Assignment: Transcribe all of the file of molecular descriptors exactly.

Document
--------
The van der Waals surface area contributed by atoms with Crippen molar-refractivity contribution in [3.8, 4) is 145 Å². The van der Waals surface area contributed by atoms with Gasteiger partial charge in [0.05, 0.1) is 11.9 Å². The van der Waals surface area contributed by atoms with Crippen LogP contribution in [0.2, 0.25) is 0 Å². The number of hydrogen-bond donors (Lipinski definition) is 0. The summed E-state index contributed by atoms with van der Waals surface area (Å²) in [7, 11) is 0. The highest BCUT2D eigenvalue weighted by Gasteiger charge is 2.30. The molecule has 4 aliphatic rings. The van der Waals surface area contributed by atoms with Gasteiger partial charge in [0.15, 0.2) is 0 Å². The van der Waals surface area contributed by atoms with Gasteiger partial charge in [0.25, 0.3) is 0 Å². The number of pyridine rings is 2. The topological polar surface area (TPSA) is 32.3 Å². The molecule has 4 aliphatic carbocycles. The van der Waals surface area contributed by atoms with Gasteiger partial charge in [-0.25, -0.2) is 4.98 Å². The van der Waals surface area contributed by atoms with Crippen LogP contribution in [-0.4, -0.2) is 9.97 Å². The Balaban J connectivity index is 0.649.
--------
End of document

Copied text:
The van der Waals surface area contributed by atoms with Crippen molar-refractivity contribution in [3.8, 4) is 145 Å². The van der Waals surface area contributed by atoms with Gasteiger partial charge in [0.05, 0.1) is 11.9 Å². The van der Waals surface area contributed by atoms with Crippen LogP contribution in [0.2, 0.25) is 0 Å². The number of hydrogen-bond donors (Lipinski definition) is 0. The summed E-state index contributed by atoms with van der Waals surface area (Å²) in [7, 11) is 0. The highest BCUT2D eigenvalue weighted by Gasteiger charge is 2.30. The molecule has 4 aliphatic rings. The van der Waals surface area contributed by atoms with Gasteiger partial charge in [0.15, 0.2) is 0 Å². The van der Waals surface area contributed by atoms with Gasteiger partial charge in [0.25, 0.3) is 0 Å². The number of pyridine rings is 2. The topological polar surface area (TPSA) is 32.3 Å². The molecule has 4 aliphatic carbocycles. The van der Waals surface area contributed by atoms with Gasteiger partial charge in [-0.25, -0.2) is 4.98 Å². The van der Waals surface area contributed by atoms with Crippen LogP contribution in [-0.4, -0.2) is 9.97 Å². The Balaban J connectivity index is 0.649.